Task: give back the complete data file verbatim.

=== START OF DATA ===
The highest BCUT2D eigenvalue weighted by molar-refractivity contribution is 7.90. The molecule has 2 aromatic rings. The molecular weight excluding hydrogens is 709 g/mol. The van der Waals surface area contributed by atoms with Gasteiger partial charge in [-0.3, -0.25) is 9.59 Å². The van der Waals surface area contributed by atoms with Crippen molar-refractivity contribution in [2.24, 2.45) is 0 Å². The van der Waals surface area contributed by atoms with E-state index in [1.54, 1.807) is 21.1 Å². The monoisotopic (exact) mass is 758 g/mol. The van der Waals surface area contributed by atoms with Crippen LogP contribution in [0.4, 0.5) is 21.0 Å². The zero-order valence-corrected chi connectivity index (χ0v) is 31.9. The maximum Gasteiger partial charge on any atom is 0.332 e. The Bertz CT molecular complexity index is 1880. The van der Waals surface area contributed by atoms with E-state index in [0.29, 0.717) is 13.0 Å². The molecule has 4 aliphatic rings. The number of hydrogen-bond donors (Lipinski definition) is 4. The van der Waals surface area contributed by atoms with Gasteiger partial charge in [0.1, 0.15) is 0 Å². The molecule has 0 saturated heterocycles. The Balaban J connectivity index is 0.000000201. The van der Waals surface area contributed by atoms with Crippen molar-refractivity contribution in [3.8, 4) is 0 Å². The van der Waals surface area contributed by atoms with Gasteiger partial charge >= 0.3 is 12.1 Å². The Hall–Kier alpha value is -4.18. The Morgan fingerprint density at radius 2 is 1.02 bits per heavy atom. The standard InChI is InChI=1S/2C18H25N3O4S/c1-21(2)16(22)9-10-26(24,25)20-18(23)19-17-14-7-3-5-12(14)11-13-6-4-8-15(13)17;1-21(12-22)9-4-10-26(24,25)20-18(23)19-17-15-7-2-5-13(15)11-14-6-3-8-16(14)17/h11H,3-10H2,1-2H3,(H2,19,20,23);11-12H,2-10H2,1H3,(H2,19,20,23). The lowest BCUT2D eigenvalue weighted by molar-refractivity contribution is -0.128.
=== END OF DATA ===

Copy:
The highest BCUT2D eigenvalue weighted by molar-refractivity contribution is 7.90. The molecule has 2 aromatic rings. The molecular weight excluding hydrogens is 709 g/mol. The van der Waals surface area contributed by atoms with Gasteiger partial charge in [-0.3, -0.25) is 9.59 Å². The van der Waals surface area contributed by atoms with Crippen molar-refractivity contribution in [2.24, 2.45) is 0 Å². The van der Waals surface area contributed by atoms with E-state index in [1.54, 1.807) is 21.1 Å². The monoisotopic (exact) mass is 758 g/mol. The van der Waals surface area contributed by atoms with Crippen LogP contribution in [0.4, 0.5) is 21.0 Å². The zero-order valence-corrected chi connectivity index (χ0v) is 31.9. The maximum Gasteiger partial charge on any atom is 0.332 e. The Bertz CT molecular complexity index is 1880. The van der Waals surface area contributed by atoms with E-state index in [0.29, 0.717) is 13.0 Å². The molecule has 4 aliphatic rings. The number of hydrogen-bond donors (Lipinski definition) is 4. The van der Waals surface area contributed by atoms with Gasteiger partial charge in [0.1, 0.15) is 0 Å². The molecule has 0 saturated heterocycles. The Balaban J connectivity index is 0.000000201. The van der Waals surface area contributed by atoms with Crippen molar-refractivity contribution in [3.8, 4) is 0 Å². The van der Waals surface area contributed by atoms with Gasteiger partial charge >= 0.3 is 12.1 Å². The Hall–Kier alpha value is -4.18. The Morgan fingerprint density at radius 2 is 1.02 bits per heavy atom. The standard InChI is InChI=1S/2C18H25N3O4S/c1-21(2)16(22)9-10-26(24,25)20-18(23)19-17-14-7-3-5-12(14)11-13-6-4-8-15(13)17;1-21(12-22)9-4-10-26(24,25)20-18(23)19-17-15-7-2-5-13(15)11-14-6-3-8-16(14)17/h11H,3-10H2,1-2H3,(H2,19,20,23);11-12H,2-10H2,1H3,(H2,19,20,23). The lowest BCUT2D eigenvalue weighted by molar-refractivity contribution is -0.128.